Fraser: But from what I understand, the interior of Titan is thought to have a layer of liquid water because the same sort of tidal forces keeping the interior… part of the interior anyway… warm and liquid. So who knows? There could be a whole layer of life and this is it escaping… outgassing through cracks in the moon’s surface. Or, there’s some kind of process, some vast repository of hydrocarbons, and it’s just somehow escaping and it’s just happening to match that profile but it’s not really life at all. More data is necessary!
    Pamela: Right. And so it could be problems with our detections, it could be there’s some sort of catalyst we don’t know about that works at extremely low temperatures… which is also a very exciting result. There’s all sorts of things, and we don’t know. One of the frustrations for the planetary science community is that there are these two amazing worlds that we desperately want to understand better. There’s Europa orbiting Jupiter, there’s Titan orbiting Saturn. We don’t have enough money to go visit both. We don’t have enough nuclear fuel cells to conveniently explore everything we want to explore. Right now I think everyone’s kind of holding their breath, waiting for the planetary sciences decadal survey, which will come out in March. When that comes out, currently people are planning for a visit to Jupiter… a chance to explore Europa. But there’s also plans, they’re just not yet funded, to go to Saturn, and so hopefully we’ll find a way to go to Saturn and get to explore Titan some more as well.
    Fraser: Now, in the intro, I talked about how Titan is similar or is thought to be similar to the earth’s early history. So what is that similarity… I mean Titan is really cold compared to Earth, so how are they similar?
    Pamela: Well, the early sun wasn’t as warm as it is today. So, our own planet… it was not as cold as Titan, but our planet was colder. But more to the point, the comparison that gets made is the chemical compositions of the atmosphere. Early in Earth’s history, we had no oxygen molecules running around in the atmosphere. It was a carbon-rich atmosphere with methane, with carbon monoxide, carbon dioxide… we still had the nitrogens. It was this lack of oxygen and the existence of this methane that allowed our planet to be a little bit warmer because methane is a much more effective greenhouse gas. This is one of the problems we’re trying to deal with today is that methane is a more effective greenhouse gas and we’re giving it off. Well back in the past, with this methane-rich atmosphere, it also led to the production of UV-light from the sun, hit the methane, produced hydrocarbons in the atmosphere, as well, which shattered the planet somewhat. These are all similar things to Titan. The chemistry… the methane-rich atmosphere, the nitrogen-rich atmosphere, that chemistry which we know methanogens thrived in early in Earth’s history, is similar to what’s going on in Titan. Again, Titan is much colder than Earth was, but it’s still interesting to think about what can happen from the chemistry perspective. Many people hear about the Urey-Miller experiments to try to create life in a beaker… or at least to create amino acids in a beaker. They mixed chemicals up, zotted it with electricity, and looked to see what had happened. And for a long time, and in fact this is what you and I both probably learned in our school books, it was thought that life was created in volcanic pits and other high temperature environments. But, there’s evidence to say that… in fact from Stanley Miller of the Miller-Urey experiment… you can also get life forming in ice, perhaps.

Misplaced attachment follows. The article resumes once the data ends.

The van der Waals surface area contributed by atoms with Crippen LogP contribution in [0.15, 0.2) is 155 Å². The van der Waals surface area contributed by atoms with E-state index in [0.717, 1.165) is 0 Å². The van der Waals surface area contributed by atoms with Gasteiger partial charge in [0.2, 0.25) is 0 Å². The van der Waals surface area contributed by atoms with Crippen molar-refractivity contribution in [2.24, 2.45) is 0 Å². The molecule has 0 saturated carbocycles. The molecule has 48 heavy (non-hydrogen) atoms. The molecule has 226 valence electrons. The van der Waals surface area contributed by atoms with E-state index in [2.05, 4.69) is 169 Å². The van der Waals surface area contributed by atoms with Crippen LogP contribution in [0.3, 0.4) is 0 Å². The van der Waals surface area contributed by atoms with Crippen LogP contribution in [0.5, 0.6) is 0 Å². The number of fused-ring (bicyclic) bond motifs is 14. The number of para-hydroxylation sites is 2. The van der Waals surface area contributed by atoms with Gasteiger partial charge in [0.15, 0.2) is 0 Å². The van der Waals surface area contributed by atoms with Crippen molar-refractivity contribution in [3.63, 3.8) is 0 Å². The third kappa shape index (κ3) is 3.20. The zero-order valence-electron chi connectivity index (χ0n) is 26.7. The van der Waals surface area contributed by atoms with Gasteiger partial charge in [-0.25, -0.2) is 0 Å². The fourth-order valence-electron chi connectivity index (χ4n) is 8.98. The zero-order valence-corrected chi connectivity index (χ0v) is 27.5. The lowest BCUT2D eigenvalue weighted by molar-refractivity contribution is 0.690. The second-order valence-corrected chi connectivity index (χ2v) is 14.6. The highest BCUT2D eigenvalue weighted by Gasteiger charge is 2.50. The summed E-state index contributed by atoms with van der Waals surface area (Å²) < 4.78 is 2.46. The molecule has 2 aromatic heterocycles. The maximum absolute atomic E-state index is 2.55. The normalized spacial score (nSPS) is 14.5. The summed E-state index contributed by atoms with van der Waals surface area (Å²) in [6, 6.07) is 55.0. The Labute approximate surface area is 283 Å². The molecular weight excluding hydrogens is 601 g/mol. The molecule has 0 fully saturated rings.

Fraser: Right, so there could be like a whole cold-based process for life to get going. It doesn’t need these volcanic vents and electricity at all.
    Pamela: No, it’s just a lot slower. So back in 1972, Stanley Miller… he mixed ammonia and cyanide and then froze it and kept it frozen for decades. When he finally opened it up, 25 years after he put it all together, he found that at dry-ice temperatures it was able to form complex organic molecules. So we now know for certain that if you mix the right stuff and freeze it, you’re still going to get chemical processes.
    Fraser: Wow. Yeah… you know, before we were even going to have this show today, I had sort of not written Titan off, but I had sort of really thought about it as amazing for the liquid processes that are happening on the surface. But if I were going to choose, I would go Europa, Europa, Europa. But I gotta say I am actually a lot more intrigued about the possibilities for going to Titan. What kind of a mission is theorized that might go back and explore Titan?